3. Emotions are usually shown as a line graph that flows across each stage and shows how the user is feeling at each stage of the process. This is a great way to highlight areas of the journey that are failing in terms of experience and can help us narrow in on where we should be concentrating efforts to make improvements.
Key Takeaways and Observations
The final section at the bottom of the experience map is an area where you can highlight the key findings from the map and any particularly important observations. Some important things to keep in mind when writing this section: What are the next steps from this map? Who is going to action these opportunities? And who are you going to be sharing this map with? This can help you frame your findings in specific ways for different audiences.
How to gather data for a journey map
Now you know the ins and outs of a journey map, how do you go about gathering data to populate it with?
Set a clear objective for your map
The first step in creating a useful user journey map is to outline what your map is going to cover, what is the goal of the map and who is it specifically about? If you already have a selection of user personas this part should be easy but if not you may need to do some work to build your understanding of the different personas that use your site or product.
Understand the journey’s steps
This is where you will need to do some research. This is usually done by user researchers but depending on your team size and budget you may need to do this yourself. You can do with via sending our surveys or by conducting interviews. The main thing is you should only be doing this with people who fit the persona for your map. The questions you ask should be tailored around the scenario of the map. For example, when trying to understand the steps a person has taken to switch mobile providers you may want to ask; Where did you first hear about our company? What attracted you to us? How long did you spend comparing providers? And how did you find the process of switching providers?
List your touch-points
From these surveys and interviews, you should be able to start building a picture of the touch-points for each stage of the journey. Some users may have slightly different paths (some may use Bing instead of Google for example) but you can abstract these small differences out when creating your final map. When you understand every touchpoint a user can take as part of the journey you can see how much external influence there is on your users’ decisions. You should also include things like ‘speaking with friends and family’ or ‘seeing an ad online’ if these are mentioned in your interviews.
Repeat this list for actions
You should repeat this list for each of the actions a user takes, this should be vaguely similar to the touchpoint but are agnostic of detail. Where the touchpoint is ‘Google’ the action is ‘Used search engine to find mobile tariff providers’.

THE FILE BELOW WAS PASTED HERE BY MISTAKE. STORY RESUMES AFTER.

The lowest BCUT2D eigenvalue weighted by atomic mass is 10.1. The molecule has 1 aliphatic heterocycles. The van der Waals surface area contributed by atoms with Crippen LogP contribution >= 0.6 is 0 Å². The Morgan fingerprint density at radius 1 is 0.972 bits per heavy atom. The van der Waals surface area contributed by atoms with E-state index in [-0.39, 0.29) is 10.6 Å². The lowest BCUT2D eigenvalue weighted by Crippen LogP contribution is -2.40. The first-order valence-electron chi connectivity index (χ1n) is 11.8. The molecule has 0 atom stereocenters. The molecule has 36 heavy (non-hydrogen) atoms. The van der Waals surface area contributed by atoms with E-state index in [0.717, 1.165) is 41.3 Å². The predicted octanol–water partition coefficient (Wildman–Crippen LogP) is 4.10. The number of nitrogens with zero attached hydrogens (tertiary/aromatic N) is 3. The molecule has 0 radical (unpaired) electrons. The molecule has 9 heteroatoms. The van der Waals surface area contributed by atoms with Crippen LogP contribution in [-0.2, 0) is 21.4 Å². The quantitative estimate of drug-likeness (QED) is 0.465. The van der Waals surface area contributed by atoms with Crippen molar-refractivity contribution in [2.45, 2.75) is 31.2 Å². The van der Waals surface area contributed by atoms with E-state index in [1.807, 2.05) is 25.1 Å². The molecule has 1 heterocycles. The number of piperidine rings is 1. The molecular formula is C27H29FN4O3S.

Start building out your journey map
At this point, you can start creating the linear journey map in whatever tool you want to use. Some people like to use presentation software so it is easily sharable and others prefer to use something like Figma or Micro to make it more visual. Either way, it’s better to start creating your map at this stage because the emotions and pain points are easier to map out if you have something already in place to lay them on top of.
Create the visual of emotions
The emotions part of your map can be overlaid on top of the map or visually separate, because of this, this should be done using a line tool so you can connect each point to the next in one long flow. You can even use emojis here to make your map more human and easier to understand at a glance.
Outline your findings
At the bottom of each stage of the journey, you can outline the main findings from that stage and if any potential actions can be taken. For example, if you find that your website sits far down the Google search results you could have a key takeaway that the SEO (search engine optimisation) of your site should be improved. Or if your interviews highlighted that users want a way to contact you via the website this could be added as a key takeaway for further research.
Journey maps are a great way of synthesising a lot of information into one digestible output and are useful for team alignment, feature prioritisation, stakeholder engagement, guiding ux design and much more. Hopefully, this article helps you on your way to creating your first journey map.
Sympli is a Saas company that creates tools for design collaboration, handoff, and version control. With more than 5 years on the market, we had helped thousands of designers and developers work together by providing a single source of truth and reducing back-and-forth communications, resulting in faster delivery.